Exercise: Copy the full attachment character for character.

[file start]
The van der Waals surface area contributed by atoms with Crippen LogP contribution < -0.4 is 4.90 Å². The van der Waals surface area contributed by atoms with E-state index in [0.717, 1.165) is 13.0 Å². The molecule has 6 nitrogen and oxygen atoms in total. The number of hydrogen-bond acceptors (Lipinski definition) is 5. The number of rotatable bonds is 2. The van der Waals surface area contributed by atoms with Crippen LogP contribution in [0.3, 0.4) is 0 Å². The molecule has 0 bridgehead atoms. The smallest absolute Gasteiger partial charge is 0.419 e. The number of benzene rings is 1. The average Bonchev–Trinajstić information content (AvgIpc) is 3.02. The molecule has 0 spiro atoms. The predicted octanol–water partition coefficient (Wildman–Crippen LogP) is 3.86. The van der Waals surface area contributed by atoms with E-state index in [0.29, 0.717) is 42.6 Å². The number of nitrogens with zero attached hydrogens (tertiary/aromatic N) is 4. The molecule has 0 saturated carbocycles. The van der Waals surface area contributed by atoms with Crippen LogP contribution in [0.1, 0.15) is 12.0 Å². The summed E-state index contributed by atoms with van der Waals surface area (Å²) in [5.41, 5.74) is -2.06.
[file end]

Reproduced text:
The van der Waals surface area contributed by atoms with Crippen LogP contribution < -0.4 is 4.90 Å². The van der Waals surface area contributed by atoms with E-state index in [0.717, 1.165) is 13.0 Å². The molecule has 6 nitrogen and oxygen atoms in total. The number of hydrogen-bond acceptors (Lipinski definition) is 5. The number of rotatable bonds is 2. The van der Waals surface area contributed by atoms with Crippen LogP contribution in [0.3, 0.4) is 0 Å². The molecule has 0 bridgehead atoms. The smallest absolute Gasteiger partial charge is 0.419 e. The number of benzene rings is 1. The average Bonchev–Trinajstić information content (AvgIpc) is 3.02. The molecule has 0 spiro atoms. The predicted octanol–water partition coefficient (Wildman–Crippen LogP) is 3.86. The van der Waals surface area contributed by atoms with E-state index in [0.29, 0.717) is 42.6 Å². The number of nitrogens with zero attached hydrogens (tertiary/aromatic N) is 4. The molecule has 0 saturated carbocycles. The van der Waals surface area contributed by atoms with Crippen LogP contribution in [0.1, 0.15) is 12.0 Å². The summed E-state index contributed by atoms with van der Waals surface area (Å²) in [5.41, 5.74) is -2.06.